The acronym SiMon stands for Ships Information Monitoring System, a name that only scratches the surface of the new nView system’s capabilities. Combined with an nView color monitor and Nobeltec’s software and Passport data, SiMon gives you a completely integrated bridge of one to nine displays.
This system continuously collects data from any number of analog or digital sources-the engine, generator, navigational devices, electrical system and anything else you’ve set it up to monitor-and formats the information for display on a computer or a variety of monitors interfaced with a “black box CPU. SiMon also displays a visual alarm if it finds a system abnormality; one microbyte of prevention is worth a gigabyte of cure.
SiMon can monitor as many as 1,500 sensors from an equal number of ship’s systems. “That’s a practical limit, said Jerry Stubblefield, president and CEO of nView, though SiMon theoretically could field data from an almost limitless number of sensors.
The system provides real-time data and will do trending analyses. It continuously stores the data to keep a permanent history of everything the sensors pick up, even when the individual monitors are not running.
Based on Ethernet technology, SiMon supports several computers and monitors throughout the boat, plus wireless connections to a laptop or portable computer terminal. Our demonstration included a portable touch-screen mini-terminal with a range of 800 feet. The more power the remote has, the more likely it will be able to cut through electronic interference common at a big yacht’s helm. nView Corp.
KVH’s TracNet Mobile Internet Server permits wireless access to high-speed Internet data through the same KVH TracVision antenna used to receive satellite TV, provided you have the high-power version of DirecPC satellite service.
TracNet consists of a server, a Hughes Network Systems DirecPC modem and a cellular/satellite return path antenna. KVH says any of its digital-video-broadcast antennas will receive the DirecPC downloads and relay them to the server.
Aboard the boat, almost any number of users working from a PC or laptop will have two-way access to the Internet through TracNet’s wireless network. This is possible because requests for additional data go to DirecPC through TracNet’s return path.
The system also has a land line connection for use at dockside, and a wireless satellite/cellular connection.
Speed is the key to TracNet, approaching 400 kilobits per second. Downloads via DirecPC are six times faster than the ones you get using the Inmarsat B HSD, and they are seven times faster than your dial-up connection at home (56 kbps).
TracNet also brings mobile Internet connection within the realm of a bargain. Downloading a 1 megabyte file costs about 26 cents. Other alternatives can range from $3.70 to $42.
The company has placed initial versions with the Canadian Coast Guard and plans to introduce a system designed for use aboard recreational boats, RVs, trucks and cars. As KVH continues its development of ultra-low-profile satellite antennas, we may look forward to smaller units for sport utility vehicles, minivans and small cars. Prices for recreational models haven’t been established. KVH Industries, (401) 847-3327; fax (401) 849-0045; http://www.kvh.com.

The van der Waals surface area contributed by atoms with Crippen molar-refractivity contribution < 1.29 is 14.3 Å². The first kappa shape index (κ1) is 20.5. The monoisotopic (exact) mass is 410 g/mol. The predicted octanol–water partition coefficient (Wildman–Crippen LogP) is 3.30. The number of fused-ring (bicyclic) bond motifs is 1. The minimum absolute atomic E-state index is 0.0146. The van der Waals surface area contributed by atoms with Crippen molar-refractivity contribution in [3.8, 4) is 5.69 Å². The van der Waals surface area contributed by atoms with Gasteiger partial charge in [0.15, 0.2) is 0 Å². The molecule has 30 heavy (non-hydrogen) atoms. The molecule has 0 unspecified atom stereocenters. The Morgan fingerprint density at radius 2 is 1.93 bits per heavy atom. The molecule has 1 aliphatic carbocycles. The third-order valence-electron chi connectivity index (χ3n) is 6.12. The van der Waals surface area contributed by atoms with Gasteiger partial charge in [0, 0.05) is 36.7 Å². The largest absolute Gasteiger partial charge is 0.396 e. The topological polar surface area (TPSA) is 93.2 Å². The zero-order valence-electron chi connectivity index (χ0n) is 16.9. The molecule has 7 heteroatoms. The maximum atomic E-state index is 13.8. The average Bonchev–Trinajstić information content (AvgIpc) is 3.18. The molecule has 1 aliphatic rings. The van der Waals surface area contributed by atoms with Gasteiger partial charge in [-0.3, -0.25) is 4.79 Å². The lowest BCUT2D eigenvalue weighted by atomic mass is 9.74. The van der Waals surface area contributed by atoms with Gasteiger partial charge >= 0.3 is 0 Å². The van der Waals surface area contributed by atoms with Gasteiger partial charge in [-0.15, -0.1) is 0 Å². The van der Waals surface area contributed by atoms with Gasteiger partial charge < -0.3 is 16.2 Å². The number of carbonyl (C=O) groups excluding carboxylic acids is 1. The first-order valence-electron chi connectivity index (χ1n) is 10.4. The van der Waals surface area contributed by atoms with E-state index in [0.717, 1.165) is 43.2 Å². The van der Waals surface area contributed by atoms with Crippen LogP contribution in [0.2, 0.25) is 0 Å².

Raymarine’s new L1250 Fishfinder and L1250RC Fishfinder/Chartplotter create a flexible, integrated radar/GPS chart plotter/fishfinder system when you interface them with any model of the company’s 7- or 10-inch high-speed bus Pathfinder radar or chart plotter.
The 1250s feature a 10.4-inch TFT (thin film transistors arranged in a matrix on a glass substrate) color VGA (resolution of 640-by-480 pixels) liquid crystal display. Raymarine says this is the highest resolution of any 10-inch LCD on the market. Our research reinforces the claim, but we’d limit it to standalone units, as monitors used in PC-based black-box systems also have 10-inch VGA screens.
The units offer excellent visibility in all conditions from direct sunlight to total darkness, thanks to cold cathode fluorescent backlighting combined with sophisticated light guides and aerospace optic technology.
These powerful, versatile fishfinders operate with 600 or 1,000 watts of RMS power (automatically selected based on which transducer you’ve selected), plus 200 and 50 kHz frequencies.
Raymarine’s goal was to create a high-performance fishfinder that’s easy to use, installed as a standalone or interfaced with other Raymarine HSB products. Our onboard exposure to this unit confirmed the company’s success.
Soft keys and a context-sensitive cursor make the 1250s simple to use. In addition to offering a full or split screen showing various combinations of fishfinder, GPS, chart plotter and radar, the L1250 and L1250RC offer a selection of on-screen windows, such as a water temperature graph, bottom lock, a white line to separate fish from the bottom, and a fish-depth indicator. A 3-D steering window is available with bearing, XTE and distance-to-waypoint indicator.
The dual-frequency display identifies whether fish are in the 50 kHz or 200 kHz beam. In addition, Raymarine’s patented bottom coverage feature, with its A-scope display, guarantees an instant graphic image of any fish within the transducer’s beam. You also get a digital readout of how much of the bottom area is covered.
The L1250 and L1250RC have been tested for waterproofness to U.S. Coast Guard standards. Prices: $4,635 to $5,885. Raymarine Inc., (603) 881-5200, (800) 539-5539; .